I just added a new category in my YNAB Budget under Quality of Life Goals, it’s name? Books.
Since I started using Goodreads in 2013 I’ve read 104 books. That’s an average of just under 21 books a year with a low of 17 in 2013 and a high of 34 books in 2016.
Clearly I like to read, so it made sense to actually budget for these books financially since I’m already making time in my life to read them. There’s something very different about sitting down and relaxing with a good book compared to a film or boxset that I enjoy a great deal. Most of these books are fiction, I find they provide me with a good way of shutting my mind off at the end of the day by forcing me to use my imagination. I have to let my mind create the images that go with the words, converting the writers descriptions into visuals in my mind. The words on the page acting as the brush and my mind as the paint to create the large landscapes and cityscapes as well as the detail of the characters faces and the expressions they pull.
Until a few years ago I had gone a few years without reading a lot, I always had a novel on the go but the number I would read in a year was much less. Gradually as I got older and remembered how much I like reading the number would increase, but the intensity at which I devoured books became greater after I became ill with depression a few years ago. Throughout my recovery, and when I find my mood dipping again, novels become a great source of escape. Usually I find concentration hard when I’m battling a low period, but a good novel (often a familiar one that I’ve read many times) is able to provide me with some escape. Reading the prose of a good fantasy or sci-fi book allows me to find freedom from the circular thoughts and spirals of whatever I find myself fixating on. As a visual thinker letting my imagination build the worlds centuries away from today (in either direction) is a great way of exercising my creative muscles and preventing those unhelpful thought patterns take hold.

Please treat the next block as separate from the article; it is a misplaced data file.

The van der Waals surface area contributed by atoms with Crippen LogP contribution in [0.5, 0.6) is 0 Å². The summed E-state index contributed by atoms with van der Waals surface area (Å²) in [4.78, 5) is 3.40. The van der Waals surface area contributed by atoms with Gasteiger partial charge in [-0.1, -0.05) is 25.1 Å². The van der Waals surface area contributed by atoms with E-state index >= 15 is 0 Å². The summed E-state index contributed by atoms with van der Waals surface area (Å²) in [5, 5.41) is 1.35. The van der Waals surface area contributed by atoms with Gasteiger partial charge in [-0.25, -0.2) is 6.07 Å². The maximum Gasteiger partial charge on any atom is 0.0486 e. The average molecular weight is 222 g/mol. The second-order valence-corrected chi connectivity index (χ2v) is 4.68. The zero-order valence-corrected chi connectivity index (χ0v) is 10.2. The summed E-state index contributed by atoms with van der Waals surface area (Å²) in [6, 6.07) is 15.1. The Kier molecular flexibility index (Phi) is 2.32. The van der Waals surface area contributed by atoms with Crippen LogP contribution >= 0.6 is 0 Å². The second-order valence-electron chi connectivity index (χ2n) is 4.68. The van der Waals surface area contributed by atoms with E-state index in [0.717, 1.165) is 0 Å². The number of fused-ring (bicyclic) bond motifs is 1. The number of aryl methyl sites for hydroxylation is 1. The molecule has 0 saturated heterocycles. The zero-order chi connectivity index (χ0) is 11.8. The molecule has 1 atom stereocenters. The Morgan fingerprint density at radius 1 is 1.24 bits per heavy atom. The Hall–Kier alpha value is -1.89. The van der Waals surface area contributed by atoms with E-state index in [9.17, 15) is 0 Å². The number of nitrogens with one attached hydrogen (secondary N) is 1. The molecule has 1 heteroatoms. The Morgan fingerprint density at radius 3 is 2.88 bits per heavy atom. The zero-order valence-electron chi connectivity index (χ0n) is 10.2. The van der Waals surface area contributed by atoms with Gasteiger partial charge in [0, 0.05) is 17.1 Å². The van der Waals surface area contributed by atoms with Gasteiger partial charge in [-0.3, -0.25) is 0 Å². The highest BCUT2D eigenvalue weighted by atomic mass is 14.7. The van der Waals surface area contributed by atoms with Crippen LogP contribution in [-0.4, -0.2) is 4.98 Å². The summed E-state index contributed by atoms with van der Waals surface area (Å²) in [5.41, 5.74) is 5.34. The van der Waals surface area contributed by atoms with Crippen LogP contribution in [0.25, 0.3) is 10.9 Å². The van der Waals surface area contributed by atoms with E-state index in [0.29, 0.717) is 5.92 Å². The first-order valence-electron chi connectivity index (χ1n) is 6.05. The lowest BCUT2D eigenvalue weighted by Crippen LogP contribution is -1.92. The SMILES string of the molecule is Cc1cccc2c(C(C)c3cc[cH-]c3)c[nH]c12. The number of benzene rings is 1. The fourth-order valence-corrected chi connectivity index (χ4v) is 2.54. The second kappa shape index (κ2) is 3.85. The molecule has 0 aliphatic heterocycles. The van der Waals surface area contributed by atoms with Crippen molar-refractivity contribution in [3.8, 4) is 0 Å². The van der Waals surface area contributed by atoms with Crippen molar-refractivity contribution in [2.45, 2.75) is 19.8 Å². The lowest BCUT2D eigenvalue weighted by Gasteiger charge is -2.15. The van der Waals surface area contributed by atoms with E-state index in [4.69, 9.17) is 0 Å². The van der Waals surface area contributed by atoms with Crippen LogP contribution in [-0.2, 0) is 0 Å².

Whenever I’ve spoken to friends who have been struggling with similar mental health issues, I always recommend they read. It takes a bit of effort to start, but I’ve found it much more helpful than watching a film. The act of watching images develop on a screen is far less distracting than having to engage your mind with the words and story of a book. Reading, I find, is a form of active rest. I can let my body rest and recharge, while using my mind in a way that’s different from the work of my two jobs, and in so doing letting it refresh and recharge.
So here’s to books, to my new book budget, and to the many more hours of rest that they will provide.